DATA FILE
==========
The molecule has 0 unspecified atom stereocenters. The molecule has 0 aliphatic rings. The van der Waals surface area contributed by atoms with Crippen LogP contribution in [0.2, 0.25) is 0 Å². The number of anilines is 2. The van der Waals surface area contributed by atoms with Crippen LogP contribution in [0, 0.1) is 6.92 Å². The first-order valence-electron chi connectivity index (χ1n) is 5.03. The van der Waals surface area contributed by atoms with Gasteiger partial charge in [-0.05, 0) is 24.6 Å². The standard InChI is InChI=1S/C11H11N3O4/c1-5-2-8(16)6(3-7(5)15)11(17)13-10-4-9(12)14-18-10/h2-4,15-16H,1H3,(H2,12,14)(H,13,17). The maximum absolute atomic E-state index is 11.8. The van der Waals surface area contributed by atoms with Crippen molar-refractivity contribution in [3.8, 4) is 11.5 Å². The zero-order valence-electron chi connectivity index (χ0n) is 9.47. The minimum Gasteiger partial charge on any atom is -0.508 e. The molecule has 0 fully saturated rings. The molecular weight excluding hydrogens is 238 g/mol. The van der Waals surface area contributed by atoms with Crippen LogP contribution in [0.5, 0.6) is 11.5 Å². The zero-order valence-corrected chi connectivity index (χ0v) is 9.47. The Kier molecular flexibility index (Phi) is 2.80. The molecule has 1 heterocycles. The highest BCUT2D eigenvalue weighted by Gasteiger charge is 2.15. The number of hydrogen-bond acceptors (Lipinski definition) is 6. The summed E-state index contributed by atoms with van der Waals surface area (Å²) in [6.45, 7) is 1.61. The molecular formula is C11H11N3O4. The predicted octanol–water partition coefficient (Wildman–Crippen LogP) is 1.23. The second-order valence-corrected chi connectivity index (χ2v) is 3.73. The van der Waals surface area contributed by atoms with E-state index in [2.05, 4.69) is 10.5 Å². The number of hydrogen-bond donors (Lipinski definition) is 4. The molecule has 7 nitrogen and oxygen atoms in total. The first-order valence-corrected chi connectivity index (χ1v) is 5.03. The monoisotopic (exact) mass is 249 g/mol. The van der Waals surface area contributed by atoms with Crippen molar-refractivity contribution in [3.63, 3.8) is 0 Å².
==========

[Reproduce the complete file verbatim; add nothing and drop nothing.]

The molecule has 0 unspecified atom stereocenters. The molecule has 0 aliphatic rings. The van der Waals surface area contributed by atoms with Crippen LogP contribution in [0.2, 0.25) is 0 Å². The number of anilines is 2. The van der Waals surface area contributed by atoms with Crippen LogP contribution in [0, 0.1) is 6.92 Å². The first-order valence-electron chi connectivity index (χ1n) is 5.03. The van der Waals surface area contributed by atoms with Gasteiger partial charge in [-0.05, 0) is 24.6 Å². The standard InChI is InChI=1S/C11H11N3O4/c1-5-2-8(16)6(3-7(5)15)11(17)13-10-4-9(12)14-18-10/h2-4,15-16H,1H3,(H2,12,14)(H,13,17). The maximum absolute atomic E-state index is 11.8. The van der Waals surface area contributed by atoms with Crippen molar-refractivity contribution in [3.8, 4) is 11.5 Å². The zero-order valence-electron chi connectivity index (χ0n) is 9.47. The minimum Gasteiger partial charge on any atom is -0.508 e. The molecule has 0 fully saturated rings. The molecular weight excluding hydrogens is 238 g/mol. The van der Waals surface area contributed by atoms with Crippen LogP contribution in [0.5, 0.6) is 11.5 Å². The zero-order valence-corrected chi connectivity index (χ0v) is 9.47. The Kier molecular flexibility index (Phi) is 2.80. The molecule has 1 heterocycles. The highest BCUT2D eigenvalue weighted by Gasteiger charge is 2.15. The number of hydrogen-bond acceptors (Lipinski definition) is 6. The summed E-state index contributed by atoms with van der Waals surface area (Å²) in [6.45, 7) is 1.61. The molecular formula is C11H11N3O4. The predicted octanol–water partition coefficient (Wildman–Crippen LogP) is 1.23. The second-order valence-corrected chi connectivity index (χ2v) is 3.73. The van der Waals surface area contributed by atoms with E-state index in [2.05, 4.69) is 10.5 Å². The number of hydrogen-bond donors (Lipinski definition) is 4. The molecule has 7 nitrogen and oxygen atoms in total. The first-order valence-corrected chi connectivity index (χ1v) is 5.03. The monoisotopic (exact) mass is 249 g/mol. The van der Waals surface area contributed by atoms with Crippen molar-refractivity contribution in [3.63, 3.8) is 0 Å².